Title of Presentation: "Scenario-based eLearning and STEM education: A qualitative study exploring the perspectives of educators"

Name: Dr. David Proudfoot

            Dr. Mansureh Kebritchi

Contact: dproudfoot@email.phoenix.edu

              mkebritchi@phoenix.edu

There are a variety of extra curricular activities and programs that aim to promote Science, Technology, Engineering, and Mathematics (STEM) education, but there are limited examples of extending the STEM curriculum by employing scenario-based eLearning opportunities in a mobile lab learning environment. Following students participation in a first of its kind STEM Mobile Lab program that uses a scenario-based eLearning approach for instruction, twelve educators from four Title I elementary schools were asked about their perceptions of the influence of the Mobile Lab program on the STEM education of their students. The semi-structured interview protocol contained questions intended to explore participants’ perceptions regarding the influence of a scenario-based eLearning Mobile STEM Lab program on the STEM interest and achievement of students. The study found that a scenario-based eLearning Mobile STEM Lab can influence STEM interest and achievement of elementary students. This promising finding leads to a recommendation for educators to use this approach and similar programs to make students more interested in science and improve their grades. Efforts by educators to design and implement scenario-based eLearning opportunities lead to increased learner engagement.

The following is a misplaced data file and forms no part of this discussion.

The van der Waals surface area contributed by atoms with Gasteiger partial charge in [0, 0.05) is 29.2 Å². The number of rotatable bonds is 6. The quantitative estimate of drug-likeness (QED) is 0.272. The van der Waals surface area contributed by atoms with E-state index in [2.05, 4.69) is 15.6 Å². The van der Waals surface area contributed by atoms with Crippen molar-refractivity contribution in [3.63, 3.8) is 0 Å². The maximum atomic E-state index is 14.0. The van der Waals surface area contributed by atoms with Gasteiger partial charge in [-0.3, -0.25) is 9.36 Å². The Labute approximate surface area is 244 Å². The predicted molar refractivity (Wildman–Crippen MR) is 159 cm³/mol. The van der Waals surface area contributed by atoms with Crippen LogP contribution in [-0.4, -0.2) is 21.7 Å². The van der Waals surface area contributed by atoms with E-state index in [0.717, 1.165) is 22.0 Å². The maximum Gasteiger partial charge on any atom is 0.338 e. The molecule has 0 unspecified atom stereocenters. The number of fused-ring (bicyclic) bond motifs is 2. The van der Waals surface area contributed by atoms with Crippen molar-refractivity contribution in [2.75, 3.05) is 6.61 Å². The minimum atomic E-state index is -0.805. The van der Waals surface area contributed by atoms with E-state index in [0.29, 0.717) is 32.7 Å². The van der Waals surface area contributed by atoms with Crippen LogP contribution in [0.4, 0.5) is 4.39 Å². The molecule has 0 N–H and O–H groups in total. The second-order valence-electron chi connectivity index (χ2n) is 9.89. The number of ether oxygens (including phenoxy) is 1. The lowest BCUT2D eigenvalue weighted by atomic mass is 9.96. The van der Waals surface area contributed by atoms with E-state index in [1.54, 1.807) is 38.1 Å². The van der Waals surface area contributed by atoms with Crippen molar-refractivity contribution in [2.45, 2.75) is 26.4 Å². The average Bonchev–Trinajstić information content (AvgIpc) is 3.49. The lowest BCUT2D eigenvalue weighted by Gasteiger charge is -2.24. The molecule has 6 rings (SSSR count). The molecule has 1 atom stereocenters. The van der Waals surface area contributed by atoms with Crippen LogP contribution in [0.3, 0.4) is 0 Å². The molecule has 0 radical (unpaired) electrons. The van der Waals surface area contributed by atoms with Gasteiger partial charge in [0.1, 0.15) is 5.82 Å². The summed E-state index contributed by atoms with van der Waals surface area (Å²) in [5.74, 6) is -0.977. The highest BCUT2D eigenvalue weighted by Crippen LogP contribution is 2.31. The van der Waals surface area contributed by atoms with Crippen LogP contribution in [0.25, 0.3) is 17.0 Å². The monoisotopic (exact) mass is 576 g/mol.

Title of Presentation: “Getting sweet on G-Suite”

Name: Dr. Lori Schieffer

Contact: lorisch@email.phoenix.edu